Online education can be good or cheap, but not both

Reihan Salam
Jul 26, 2013 15:21 UTC

During his recent economic address at Knox College, President Barack Obama briefly referenced the promise of online learning. Specifically, he celebrated the fact that some colleges are “blending teaching with online learning to help students master material and earn credits in less time,” a development that holds great potential to contain the rising cost of higher education. Yet this potential is still a long way from being realized, as demonstrated by a recent hiccup at California’s San Jose State University.

Like many of America’s public universities, San Jose State has struggled in recent years to increase its graduation rate. Only 8 percent of students who enrolled as full-time first-years in the fall of 2003 managed to complete their bachelor’s degree in four years, a share that climbed to 46 percent over six years. For students who enrolled in the fall of 2005, the numbers barely budged, with 7 percent finishing in four years and 46 percent finishing in six years. San Jose State has an ambitious plan to increase that share, which includes San Jose State Plus, a new effort to harness the potential of online learning.

The San Jose State Plus initiative is a wonderful example of innovative public sector thinking. Rather than build new online courses in isolation, San Jose State partnered with edX, a non-profit organization founded by Harvard and MIT, and Udacity, a highly-regarded education startup, to create courses that were rigorous, accessible and cost-effective.

How computerized work affects immigration

Reihan Salam
Jul 19, 2013 14:53 UTC

In 1900, 41 percent of the U.S. workforce was employed in agriculture. One hundred years later, that share had declined to 1.9 percent. Over that interval, the jobs that were easy and cheap to mechanize were mechanized, and now we are left with a handful of jobs that machines find extremely difficult to do. Machines can’t make strategic decisions about which crops to grow, and as a general rule they can’t fix themselves, so that leaves a significant role for managers and mechanics. Until recently, machines were also really bad at doing things like picking heads of lettuce and other delicate crops, as this requires a deftness of hand and an attention to detail that machines lack.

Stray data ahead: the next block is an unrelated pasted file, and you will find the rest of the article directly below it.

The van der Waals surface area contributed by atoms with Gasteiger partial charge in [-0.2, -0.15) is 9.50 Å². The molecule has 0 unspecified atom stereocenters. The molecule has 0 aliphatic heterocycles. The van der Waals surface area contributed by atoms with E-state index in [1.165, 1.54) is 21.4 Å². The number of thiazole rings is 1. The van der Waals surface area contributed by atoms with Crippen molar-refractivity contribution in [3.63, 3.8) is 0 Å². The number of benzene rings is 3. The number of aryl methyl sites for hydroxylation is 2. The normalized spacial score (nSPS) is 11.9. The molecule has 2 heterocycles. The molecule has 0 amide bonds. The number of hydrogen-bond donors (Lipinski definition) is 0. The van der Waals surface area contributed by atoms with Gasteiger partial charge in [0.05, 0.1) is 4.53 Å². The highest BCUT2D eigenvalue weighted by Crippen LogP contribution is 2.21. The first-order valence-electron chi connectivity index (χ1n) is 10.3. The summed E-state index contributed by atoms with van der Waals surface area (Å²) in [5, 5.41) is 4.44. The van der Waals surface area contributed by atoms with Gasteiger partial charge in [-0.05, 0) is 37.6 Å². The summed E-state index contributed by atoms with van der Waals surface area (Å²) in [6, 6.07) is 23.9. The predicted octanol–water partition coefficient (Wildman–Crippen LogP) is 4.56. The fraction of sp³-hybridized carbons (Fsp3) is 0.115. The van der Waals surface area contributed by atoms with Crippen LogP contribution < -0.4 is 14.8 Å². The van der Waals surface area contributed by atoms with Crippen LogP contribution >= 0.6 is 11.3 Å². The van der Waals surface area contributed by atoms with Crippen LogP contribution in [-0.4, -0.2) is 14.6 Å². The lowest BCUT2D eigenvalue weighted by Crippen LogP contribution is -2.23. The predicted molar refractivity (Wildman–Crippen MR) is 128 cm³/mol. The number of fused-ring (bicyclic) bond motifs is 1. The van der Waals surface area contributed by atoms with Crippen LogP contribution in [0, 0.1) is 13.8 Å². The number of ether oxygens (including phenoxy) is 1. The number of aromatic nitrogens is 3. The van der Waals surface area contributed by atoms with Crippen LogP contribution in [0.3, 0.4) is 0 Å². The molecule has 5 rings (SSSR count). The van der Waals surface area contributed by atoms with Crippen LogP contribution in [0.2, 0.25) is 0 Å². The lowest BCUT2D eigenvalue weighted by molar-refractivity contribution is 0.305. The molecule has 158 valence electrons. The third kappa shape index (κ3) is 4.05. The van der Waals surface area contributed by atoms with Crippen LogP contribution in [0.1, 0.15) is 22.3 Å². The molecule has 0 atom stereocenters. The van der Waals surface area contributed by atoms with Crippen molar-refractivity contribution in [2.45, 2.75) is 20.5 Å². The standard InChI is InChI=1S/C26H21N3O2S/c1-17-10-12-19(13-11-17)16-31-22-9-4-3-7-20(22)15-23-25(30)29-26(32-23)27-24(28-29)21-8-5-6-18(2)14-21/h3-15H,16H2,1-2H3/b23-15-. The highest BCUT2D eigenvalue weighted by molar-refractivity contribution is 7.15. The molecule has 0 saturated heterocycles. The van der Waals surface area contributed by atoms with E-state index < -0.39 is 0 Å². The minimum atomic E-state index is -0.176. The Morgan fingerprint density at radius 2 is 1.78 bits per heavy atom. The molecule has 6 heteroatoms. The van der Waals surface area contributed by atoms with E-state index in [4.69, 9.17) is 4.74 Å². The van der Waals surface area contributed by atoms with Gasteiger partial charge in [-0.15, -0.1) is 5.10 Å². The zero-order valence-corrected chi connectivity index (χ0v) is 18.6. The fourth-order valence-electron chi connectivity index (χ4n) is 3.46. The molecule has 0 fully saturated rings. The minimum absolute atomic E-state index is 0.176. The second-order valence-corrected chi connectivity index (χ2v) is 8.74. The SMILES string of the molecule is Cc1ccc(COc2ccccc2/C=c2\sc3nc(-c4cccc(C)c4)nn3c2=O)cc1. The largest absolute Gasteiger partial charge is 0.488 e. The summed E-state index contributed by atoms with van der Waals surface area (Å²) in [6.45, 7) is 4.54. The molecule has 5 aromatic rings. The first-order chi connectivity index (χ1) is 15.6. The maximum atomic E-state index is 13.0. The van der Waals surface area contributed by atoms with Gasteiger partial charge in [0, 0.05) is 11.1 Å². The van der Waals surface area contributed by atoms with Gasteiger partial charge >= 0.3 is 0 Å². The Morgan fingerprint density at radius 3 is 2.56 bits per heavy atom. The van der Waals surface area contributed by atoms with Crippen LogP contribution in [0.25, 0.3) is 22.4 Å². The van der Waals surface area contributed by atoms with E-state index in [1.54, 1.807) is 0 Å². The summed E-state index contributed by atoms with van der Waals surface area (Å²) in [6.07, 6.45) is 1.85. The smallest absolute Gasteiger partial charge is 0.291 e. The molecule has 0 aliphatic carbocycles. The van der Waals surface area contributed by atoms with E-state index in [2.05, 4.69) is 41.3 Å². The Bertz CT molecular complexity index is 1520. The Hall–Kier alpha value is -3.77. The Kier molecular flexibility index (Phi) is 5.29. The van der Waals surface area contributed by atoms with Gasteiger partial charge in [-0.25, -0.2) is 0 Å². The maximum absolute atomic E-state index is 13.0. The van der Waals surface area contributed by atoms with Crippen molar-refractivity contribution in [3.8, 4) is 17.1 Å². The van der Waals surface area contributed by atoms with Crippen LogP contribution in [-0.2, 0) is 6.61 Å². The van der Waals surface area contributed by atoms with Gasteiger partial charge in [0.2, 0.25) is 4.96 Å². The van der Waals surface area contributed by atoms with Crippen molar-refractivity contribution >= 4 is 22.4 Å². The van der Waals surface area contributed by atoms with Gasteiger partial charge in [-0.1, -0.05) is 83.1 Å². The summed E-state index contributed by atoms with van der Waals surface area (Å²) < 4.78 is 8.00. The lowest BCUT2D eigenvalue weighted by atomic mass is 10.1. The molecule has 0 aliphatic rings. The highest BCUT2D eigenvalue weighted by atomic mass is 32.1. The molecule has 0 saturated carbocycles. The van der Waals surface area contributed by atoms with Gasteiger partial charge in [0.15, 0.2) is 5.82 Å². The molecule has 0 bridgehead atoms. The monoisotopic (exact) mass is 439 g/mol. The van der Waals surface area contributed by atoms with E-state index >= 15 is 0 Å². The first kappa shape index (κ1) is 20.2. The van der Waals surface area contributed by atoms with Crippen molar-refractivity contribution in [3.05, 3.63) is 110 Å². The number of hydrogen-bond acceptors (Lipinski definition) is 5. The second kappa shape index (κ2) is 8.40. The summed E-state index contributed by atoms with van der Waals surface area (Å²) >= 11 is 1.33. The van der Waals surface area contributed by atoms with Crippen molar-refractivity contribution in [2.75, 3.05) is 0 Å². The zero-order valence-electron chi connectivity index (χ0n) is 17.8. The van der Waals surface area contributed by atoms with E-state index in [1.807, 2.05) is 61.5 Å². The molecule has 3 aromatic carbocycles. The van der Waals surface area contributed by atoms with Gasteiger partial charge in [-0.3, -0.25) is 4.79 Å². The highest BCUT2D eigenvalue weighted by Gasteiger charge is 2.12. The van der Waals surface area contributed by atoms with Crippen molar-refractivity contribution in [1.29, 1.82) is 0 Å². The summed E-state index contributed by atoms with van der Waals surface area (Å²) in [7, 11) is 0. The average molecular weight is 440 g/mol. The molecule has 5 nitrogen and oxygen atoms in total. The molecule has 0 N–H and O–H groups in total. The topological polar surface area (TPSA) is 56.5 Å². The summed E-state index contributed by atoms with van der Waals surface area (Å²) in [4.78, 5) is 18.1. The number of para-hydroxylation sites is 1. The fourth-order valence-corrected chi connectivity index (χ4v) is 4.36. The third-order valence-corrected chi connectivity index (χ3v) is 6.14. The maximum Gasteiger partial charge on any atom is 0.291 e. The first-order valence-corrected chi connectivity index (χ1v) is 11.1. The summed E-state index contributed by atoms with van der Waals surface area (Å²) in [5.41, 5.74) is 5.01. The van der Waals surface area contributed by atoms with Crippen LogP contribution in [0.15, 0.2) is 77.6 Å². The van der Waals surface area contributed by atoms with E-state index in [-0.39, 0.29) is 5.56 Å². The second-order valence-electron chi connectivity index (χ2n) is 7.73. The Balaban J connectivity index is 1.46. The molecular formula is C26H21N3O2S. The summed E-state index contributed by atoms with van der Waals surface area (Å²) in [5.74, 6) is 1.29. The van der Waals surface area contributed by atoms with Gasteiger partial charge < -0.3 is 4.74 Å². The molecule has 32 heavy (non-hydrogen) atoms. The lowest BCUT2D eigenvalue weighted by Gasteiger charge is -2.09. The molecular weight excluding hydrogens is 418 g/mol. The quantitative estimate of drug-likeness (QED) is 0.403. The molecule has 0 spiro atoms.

This is why the agricultural sector continues to have an appetite for less-skilled labor, which has been a huge driver of the recent comprehensive immigration reform effort. The idea is that because native-born Americans will never pick cucumbers — or at least because they will never pick cucumbers at a wage that would make for affordable cucumbers — we need a steady supply of less-skilled, low-wage workers to keep farms that grow cucumbers and lettuce and other delicate crops viable.

Now, however, a number of innovative firms have developed machines that use sophisticated sensors and an enormous amount of raw computing power to do jobs that had once been beyond the reach of machines. The reporters Gosia Wozniacka and Terence Chea recently described a Lettuce Bot that can “thin” a lettuce field in the time it would take twenty workers to do the same. Though the Lettuce Bot and machines like it remain expensive, there is every reason to believe that prices will fall. These picking machines are not quite good enough to pick fresh-market fruit, but they’re getting there. The reason these machines are being developed is the same reason agribusiness interests have been agitating for a substantial increase in less-skilled immigration: the supply of workers willing to work the fields is not big enough to keep wages extremely low, and so farms have been desperate for low-cost alternatives.